#11 Blenheim Palace – Anytime O’Brien sends a horse over, then it is one that you have to respect, which is why we’ve listed this horse and Cape of Good Hope as ones to use in multi-race wagers. Cape of Good Hope may have the flashier resume, but Blenheim Palace comes off of an impressive run in his last start, finishing second against Group 3 company in the Dubai Duty Free Full of Surprises International Stakes at Curragh. This is a rapid turnaround, but it is something that O’Brien has had success with in the past.
#14 Rockemperor – This unknown Brown entry could very well be the goods. He’ll make his American debut for connections who have all kinds of success when trying this for the first time. The horse has won 2 of 7 starts in his career and finished second in the Prix la Force (G3) at Longchamp two races back. How he handles the American style of racing is going to be the major question mark. If he handles it well, he’ll be tough, as he is bred to run all day and certainly has the right trainer.
#3 Seismic Wave – He is dangerous after a strong closing performance in the Pennine Ridge Stakes (G3), where he settled for second behind Demarchelier. Three races back, he also showed that same determined turn of foot down the lane when he won the Cutler Bay Stakes at Gulfstream Park. This horse also seems to be getting better the more he races. The distance is going to suit him perfectly, making him the biggest challenger to the loaded duo of Brown and O’Brien.
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#1 Moon Colony – Trainer Mark Casse was really talking this colt up before the Penn Mile Stakes (G2), and for good reason, as the horse got a perfect trip and won by over a length. There is no doubt that race should give you confidence coming into this one. The competition here is much tougher, though, and he also must stretch out in distance.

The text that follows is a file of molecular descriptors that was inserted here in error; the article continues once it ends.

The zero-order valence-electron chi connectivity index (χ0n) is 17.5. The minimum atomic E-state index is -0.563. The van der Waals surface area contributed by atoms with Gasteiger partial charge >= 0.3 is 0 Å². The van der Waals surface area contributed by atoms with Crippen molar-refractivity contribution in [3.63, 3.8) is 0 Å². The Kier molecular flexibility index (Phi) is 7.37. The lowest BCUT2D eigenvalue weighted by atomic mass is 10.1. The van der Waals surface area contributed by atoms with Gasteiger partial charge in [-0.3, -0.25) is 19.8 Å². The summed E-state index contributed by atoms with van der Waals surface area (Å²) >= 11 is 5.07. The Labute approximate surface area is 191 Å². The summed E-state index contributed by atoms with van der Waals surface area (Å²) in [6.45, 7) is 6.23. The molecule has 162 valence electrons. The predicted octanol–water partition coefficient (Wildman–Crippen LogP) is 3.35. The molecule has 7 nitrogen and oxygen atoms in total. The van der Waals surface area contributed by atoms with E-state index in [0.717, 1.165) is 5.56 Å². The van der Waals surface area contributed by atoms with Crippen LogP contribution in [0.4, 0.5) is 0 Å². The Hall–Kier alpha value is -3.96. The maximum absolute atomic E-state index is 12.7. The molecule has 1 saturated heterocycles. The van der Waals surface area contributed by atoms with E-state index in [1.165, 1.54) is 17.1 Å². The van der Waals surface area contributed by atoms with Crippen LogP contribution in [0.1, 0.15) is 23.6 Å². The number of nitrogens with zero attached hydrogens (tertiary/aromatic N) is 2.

#8 Social Paranoia – This horse has been solid since breaking his maiden at Gulfstream Park this winter, with two third-places finishes in tough races. Two races back, he looked loaded in the American Turf Stakes (G2) before settling for third, and then he made a nice run in the Pennine Ridge Stakes (G3) at Belmont Park to finish third again. At this point, he may just be the type of horse that is going to round out the trifecta. If he can do so this time around, he could make it pay at what will likely be a big price.
#2 Standard Deviation – He made his first start on turf look easy last time out, winning the Take of Cat Stakes at Monmouth Park by an eye-catching 2 lengths while never asked. The competition gets much stiffer for this next challenge for him, but it is a good sign that Brown entered him in this race. With three other runners, it is not like Brown needed another entry just for the hell of it, so being entered means that he must be doing well. There is a decent chance that he will be the highest price of the Brown foursome, which makes him intriguing.
#4 English Bee – He comes into this race off of a solid victory at Pimlico in the James W. Murphy Stakes, where he defeated a few nice horses. This race is going to give him a major class test, though, as it is his first against graded company. For that reason, I need to see him prove it to me before I can back him in a race of this magnitude.
#6 Henley’s Joy – Last year, this horse showed a lot of promise, but this year, he can’t seem to find his winning form. Perhaps the rest of the crop has caught up to him a bit, or maybe he just hasn’t developed quite like we thought he would. This looks to be an extremely difficult spot for him based on how he’s been running.
#5 Plus Que Parfait – This move to the turf might be a good thing for a horse that has struggled in big dirt races in this country. His sire, Point of Entry, was a turf monster, making it a bit surprising that this horse has been running on the dirt. Overall, this is not a crazy spot to try him, but he’ll need to prove his talent to me before I back him in a race like this.
#10 Spinoff – Pletcher moves him to the turf after disappointing runs in both the Kentucky Derby (G1) and the Belmont Stakes (G1). At this point, he has let down a lot of people who believed that he was developing into something nice. His pedigree is a little iffy for the turf, which has me questioning his chances in a difficult spot like this one.
#7 Master Fencer – His American racing experiment continues with a move to the turf after two unsuccessful attempt along the Triple Crown Trail where he made nice closing runs in the Kentucky Derby (G1) and Belmont Stakes (G1), but he never threatened to win. This move to the grass seems a little desperate and has me staying away from him, just like I’ve done in other American races.
Also Eligible: #15 He’s No Lemon